Movie Mom

Movie Mom

Movie Mom™


New in Theaters
  New to DVD

Fury
Lowest Recommended Age: Mature High Schooler
MPAA Rating:
Rated R for strong sequences of war violence, some grisly images, and language throughout
Release Date:
October 17, 2014

 

Moms' Night Out
Lowest Recommended Age: 4th - 6th Grades
MPAA Rating:
Rated PG for mild thematic elements and some action
Release Date:
May 9, 2014

St. Vincent
Lowest Recommended Age: Mature High Schooler
MPAA Rating:
Rated PG-13 For mature thematic material including sexual content, alcohol and tobacco use, and for language
Release Date:
October 17, 2014

 

Earth to Echo
Lowest Recommended Age: 4th - 6th Grades
MPAA Rating:
Rated PG for some action and peril, and mild language
Release Date:
July 3, 2014

Dear White People
Lowest Recommended Age: Mature High Schooler
MPAA Rating:
Rated R for language, sexual content and drug use
Release Date:
October 17, 2014

 

Snowpiercer
Lowest Recommended Age: Mature High Schooler
MPAA Rating:
Rated R for violence, language and drug content
Release Date:
July 2, 2014

Movies about Values

posted by Nell Minow

Beliefnet has posted my gallery of movies that illustrate important values like integrity, courage, courtesy, learning, and peace.
Movies are our sagas, our myths, our touchstones, and our collective cultural heritage. They are also one way that we teach ourselves and our children about values. Of course, kids get their most important lessons from the behavior of their parents. But movies give us a chance to explain and expand on those lessons through a modern form of parables or Aesop’s Fables. And like parables, stories in movies have the advantage of distance–it can be easier for kids to talk to parents about what’s happening on screen than to talk about what’s going on inside them. Those discussions are a powerful way for families to connect and communicate. I’ve selected 10 terrific movies in which characters show qualities like responsibility, integrity, compassion, and courage. Each is popcorn-worthy entertainment for families to share and a great way to begin conversations about the way that our values affect our choices and their consequences.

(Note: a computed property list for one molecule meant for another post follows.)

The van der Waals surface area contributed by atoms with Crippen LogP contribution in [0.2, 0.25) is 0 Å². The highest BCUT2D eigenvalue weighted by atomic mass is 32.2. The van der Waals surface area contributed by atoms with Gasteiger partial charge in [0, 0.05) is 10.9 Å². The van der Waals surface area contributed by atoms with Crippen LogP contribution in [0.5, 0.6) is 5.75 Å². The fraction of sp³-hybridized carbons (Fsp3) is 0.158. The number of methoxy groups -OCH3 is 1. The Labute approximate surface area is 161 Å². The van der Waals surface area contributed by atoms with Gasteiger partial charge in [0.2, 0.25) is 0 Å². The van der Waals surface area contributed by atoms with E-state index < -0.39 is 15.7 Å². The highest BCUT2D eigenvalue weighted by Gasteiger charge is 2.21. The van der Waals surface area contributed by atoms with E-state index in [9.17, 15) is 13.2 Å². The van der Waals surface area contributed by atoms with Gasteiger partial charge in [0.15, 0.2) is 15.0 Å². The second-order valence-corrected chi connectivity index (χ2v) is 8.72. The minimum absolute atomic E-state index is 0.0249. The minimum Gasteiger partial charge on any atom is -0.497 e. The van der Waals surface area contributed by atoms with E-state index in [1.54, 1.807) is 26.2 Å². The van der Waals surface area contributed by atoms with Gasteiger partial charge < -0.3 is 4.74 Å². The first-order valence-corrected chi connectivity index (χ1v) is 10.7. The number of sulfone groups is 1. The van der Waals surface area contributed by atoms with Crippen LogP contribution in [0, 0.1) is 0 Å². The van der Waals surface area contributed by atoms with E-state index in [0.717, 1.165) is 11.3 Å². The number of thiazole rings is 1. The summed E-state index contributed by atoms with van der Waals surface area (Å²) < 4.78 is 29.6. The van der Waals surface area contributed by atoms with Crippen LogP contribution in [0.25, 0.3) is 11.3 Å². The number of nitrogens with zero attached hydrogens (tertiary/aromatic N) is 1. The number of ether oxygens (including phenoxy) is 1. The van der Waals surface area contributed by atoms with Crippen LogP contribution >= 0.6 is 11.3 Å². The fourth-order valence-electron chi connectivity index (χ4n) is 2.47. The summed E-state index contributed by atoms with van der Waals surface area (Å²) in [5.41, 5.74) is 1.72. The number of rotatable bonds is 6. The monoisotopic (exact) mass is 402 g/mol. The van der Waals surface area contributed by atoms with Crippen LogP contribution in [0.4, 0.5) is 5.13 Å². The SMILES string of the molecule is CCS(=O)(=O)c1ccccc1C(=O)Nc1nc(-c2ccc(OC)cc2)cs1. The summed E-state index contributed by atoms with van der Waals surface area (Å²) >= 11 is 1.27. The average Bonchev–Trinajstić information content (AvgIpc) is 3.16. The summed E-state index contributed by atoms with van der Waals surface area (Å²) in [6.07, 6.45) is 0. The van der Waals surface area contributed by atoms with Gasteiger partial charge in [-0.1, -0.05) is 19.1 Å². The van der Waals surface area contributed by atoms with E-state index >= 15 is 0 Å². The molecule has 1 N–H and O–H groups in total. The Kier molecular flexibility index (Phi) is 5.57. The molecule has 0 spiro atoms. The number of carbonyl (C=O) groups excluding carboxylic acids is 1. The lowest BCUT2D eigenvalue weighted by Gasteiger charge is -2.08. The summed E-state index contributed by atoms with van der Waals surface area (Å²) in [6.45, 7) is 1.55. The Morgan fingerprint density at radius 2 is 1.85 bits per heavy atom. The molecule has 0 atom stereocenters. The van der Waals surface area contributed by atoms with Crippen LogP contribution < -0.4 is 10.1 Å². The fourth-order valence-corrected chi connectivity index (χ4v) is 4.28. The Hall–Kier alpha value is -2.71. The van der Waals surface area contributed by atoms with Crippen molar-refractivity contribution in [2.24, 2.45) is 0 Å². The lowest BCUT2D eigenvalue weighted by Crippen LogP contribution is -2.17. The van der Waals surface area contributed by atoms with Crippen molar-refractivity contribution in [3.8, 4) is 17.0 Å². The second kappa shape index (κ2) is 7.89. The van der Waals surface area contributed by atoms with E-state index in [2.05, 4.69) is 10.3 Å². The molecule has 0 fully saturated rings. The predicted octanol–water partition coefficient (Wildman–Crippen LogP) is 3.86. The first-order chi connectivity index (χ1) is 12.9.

Check out the movies on my list and let me know which movies your family thinks illustrates important values.

Man of the Week: JT

posted by Nell Minow

This week we have something that does not happen very often — two huge movies in the same genre opening on the same day: “Get Smart” with Steve Carell and Anne Hathaway and “The Love Guru” with Mike Myers. One is based on a 1960’s television series created by Mel Brooks and Buck Henry. The other is a satire of the popular fascination with healers and less-than-credible spiritual leaders. Both star accomplished comic actors who began their careers on television. But the most important thing they have in common is former N’Sync-er Justin Timberlake, who appears on screen in “The Love Guru” and on the soundtrack (with Madonna) in “Get Smart.”

Tribute: Cyd Charisse

posted by Nell Minow

USA Today’s Jim Cheng said it best: “Talk about a career with legs.” The beautiful dancer from Hollywood’s golden age died today at age 86. Born Tula Ellice Finklea in Amarillo, Texas, she was a professional ballerina at age 16 and appearing as a specialty dancer and then a leading lady on screen soon after, dancing opposite Fred Astaire and Gene Kelly. Fred Astaire said of their appearances together in “The Band Wagon” and “Silk Stockings,” “When you’ve danced with her, you stay danced with.” Watch this number from “The Band Wagon.” She plays a ballerina who has not been getting along with her co-star (Astaire), an old school hoofer. One night, they go for a walk together and just naturally begin this lovely little number to “Dancing in the Dark.” Like most great movie dance numbers it tells a story about their relationship, very different at the end of the dance than it was at the beginning.